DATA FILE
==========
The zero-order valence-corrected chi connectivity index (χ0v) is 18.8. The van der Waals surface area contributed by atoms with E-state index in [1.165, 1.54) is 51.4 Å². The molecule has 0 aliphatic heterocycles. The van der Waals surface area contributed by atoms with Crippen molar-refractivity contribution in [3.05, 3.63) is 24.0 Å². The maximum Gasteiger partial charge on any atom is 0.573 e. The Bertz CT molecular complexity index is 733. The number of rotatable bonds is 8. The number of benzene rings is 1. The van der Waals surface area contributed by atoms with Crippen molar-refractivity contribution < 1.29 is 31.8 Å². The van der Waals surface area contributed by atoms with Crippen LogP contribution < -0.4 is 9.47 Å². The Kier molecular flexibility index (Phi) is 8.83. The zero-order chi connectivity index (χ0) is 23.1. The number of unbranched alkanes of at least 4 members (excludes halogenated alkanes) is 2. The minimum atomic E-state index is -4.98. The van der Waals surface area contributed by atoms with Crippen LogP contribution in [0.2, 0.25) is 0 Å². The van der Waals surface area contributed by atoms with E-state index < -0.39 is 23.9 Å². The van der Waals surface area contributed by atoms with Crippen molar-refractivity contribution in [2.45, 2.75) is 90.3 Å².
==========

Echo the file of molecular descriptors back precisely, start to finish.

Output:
The zero-order valence-corrected chi connectivity index (χ0v) is 18.8. The van der Waals surface area contributed by atoms with E-state index in [1.165, 1.54) is 51.4 Å². The molecule has 0 aliphatic heterocycles. The van der Waals surface area contributed by atoms with Crippen molar-refractivity contribution in [3.05, 3.63) is 24.0 Å². The maximum Gasteiger partial charge on any atom is 0.573 e. The Bertz CT molecular complexity index is 733. The number of rotatable bonds is 8. The number of benzene rings is 1. The van der Waals surface area contributed by atoms with Crippen molar-refractivity contribution < 1.29 is 31.8 Å². The van der Waals surface area contributed by atoms with Crippen LogP contribution < -0.4 is 9.47 Å². The Kier molecular flexibility index (Phi) is 8.83. The zero-order chi connectivity index (χ0) is 23.1. The number of unbranched alkanes of at least 4 members (excludes halogenated alkanes) is 2. The minimum atomic E-state index is -4.98. The van der Waals surface area contributed by atoms with Crippen LogP contribution in [0.2, 0.25) is 0 Å². The van der Waals surface area contributed by atoms with E-state index < -0.39 is 23.9 Å². The van der Waals surface area contributed by atoms with Crippen molar-refractivity contribution in [2.45, 2.75) is 90.3 Å².